Fortunately, there are natural medicines and approaches which have been developed and applied all around the world over the centuries along these intuitive approaches to balanced "functioning" health. These approaches are now being explored by modern science. By combining modern clinical research and understanding of holistic botanical medicine with the proper systemic view of the body and its self-correcting design, many of today's insidious maladies of health can be corrected.

The underlying mechanism of herbal action is twofold. Like conventional medicine and drugs, the chemical compounds in herbs have, through scientific verification, come to be considered as active agents, i.e. stimulants, competitive inhibitors, catalysts, co-enzymes, etc.. This first aspect goes a long way to explaining the actions of herbs, however, their extraction and purification is a step down the road to pharmaceuticals, and in fact, this is where the first medicinal drugs came from. The second aspect of herb medicine is that of energies. The amount, quality, and degree of forces released and generated from particular  herbs contribute to the alteration of energies in various metabolic functions and energy streams through the meridians, resulting in the improvement of balance in physical and mental conditions as a whole. These qualities cannot be carried along with a refined drug, as they exist as part of the plant, not a part of a chemical compound.

Doctor Phyto's™ Herb Extraction and Production methodology is the foremost technology for producing Holistic Herb Medicine, resulting in a "wholistic" preparation of the herb. Doctor Phyto's™ Herbal Extracts are the only herb supplements which have had the extraction alcohol removed while retaining the aromatic essential oils of the plant in micro-encapsulated form. They are truly "Whole-Plant" Extracts, containing all the life essence of the botanical. Research study after study report that isolated (purified) botanical components do not produce desired physiological effects, yet when the effects of the herb's whole complex of phytochemicals are given together, traditional effects are documented as well as new beneficial effects discovered. Doctor Phyto's™ extraction technology is optimized for "wholistic" extraction. In other words, an extraction of all the herb components in their original form and respective proportions. With the more and more common appearance of "standardized" herbs, a particular molecule has been singled out to serve as a "marker" of concentration. A good idea at first glance, until it is put into practice in the world of economic supply and demand where the marker molecule has become the commodity of commerce, often with the unfortunate consequence that many manufacturing procedures are economically optimized to extract as much marker as possible.  Why? Well, because purchasing agents are buying "marker" since they need so many milligrams of it to standardize each capsule. However, you cannot concentrate one ingredient without decreasing the rest. Take this to the extreme, and you have an isolate (a pharmaceutical).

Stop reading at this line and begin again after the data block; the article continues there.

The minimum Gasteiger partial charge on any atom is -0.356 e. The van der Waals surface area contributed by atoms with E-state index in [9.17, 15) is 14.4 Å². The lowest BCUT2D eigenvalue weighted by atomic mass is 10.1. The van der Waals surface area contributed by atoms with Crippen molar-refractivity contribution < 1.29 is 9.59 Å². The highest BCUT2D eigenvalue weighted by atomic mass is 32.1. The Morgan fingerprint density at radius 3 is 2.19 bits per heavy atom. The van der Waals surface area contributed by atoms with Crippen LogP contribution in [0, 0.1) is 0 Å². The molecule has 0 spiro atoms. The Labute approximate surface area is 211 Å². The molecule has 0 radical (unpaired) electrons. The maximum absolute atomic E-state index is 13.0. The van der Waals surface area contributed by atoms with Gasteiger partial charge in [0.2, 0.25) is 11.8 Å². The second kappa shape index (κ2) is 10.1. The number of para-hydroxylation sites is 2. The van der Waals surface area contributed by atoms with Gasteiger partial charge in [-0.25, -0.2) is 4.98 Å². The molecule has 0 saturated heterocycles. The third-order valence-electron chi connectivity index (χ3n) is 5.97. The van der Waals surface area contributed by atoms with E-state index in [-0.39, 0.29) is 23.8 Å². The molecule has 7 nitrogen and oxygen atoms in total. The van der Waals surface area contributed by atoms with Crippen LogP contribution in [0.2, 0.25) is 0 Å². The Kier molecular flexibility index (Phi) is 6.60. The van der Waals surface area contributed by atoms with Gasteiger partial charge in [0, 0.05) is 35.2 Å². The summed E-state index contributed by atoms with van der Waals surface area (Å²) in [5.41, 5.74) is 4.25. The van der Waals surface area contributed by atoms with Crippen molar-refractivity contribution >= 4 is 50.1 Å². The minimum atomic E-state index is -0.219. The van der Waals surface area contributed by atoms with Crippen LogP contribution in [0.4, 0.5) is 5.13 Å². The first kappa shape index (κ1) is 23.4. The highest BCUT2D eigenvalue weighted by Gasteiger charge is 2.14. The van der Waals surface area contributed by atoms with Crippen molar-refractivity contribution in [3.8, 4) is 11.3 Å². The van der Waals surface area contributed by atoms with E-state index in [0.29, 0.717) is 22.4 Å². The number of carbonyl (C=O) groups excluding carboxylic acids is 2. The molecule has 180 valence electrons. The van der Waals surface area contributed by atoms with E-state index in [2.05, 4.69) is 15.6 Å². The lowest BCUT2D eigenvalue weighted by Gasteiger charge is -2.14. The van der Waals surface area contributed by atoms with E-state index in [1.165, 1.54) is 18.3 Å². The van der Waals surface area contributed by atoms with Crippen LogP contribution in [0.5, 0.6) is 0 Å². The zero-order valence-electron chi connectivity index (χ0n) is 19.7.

Obsessive concentration on fragments of the whole prevents one from seeing the 'whole itself'. One must learn to view the body as a whole and incorporate its health into one's mindset. If your grass is dead and you are getting brush fires, one needs some rain... not mere stomping on the flames.Open a PDF version for printing

Charles K. Armes

Natural Herbal Medical Information Holistic vs. versus Allopathic Healing Methodology.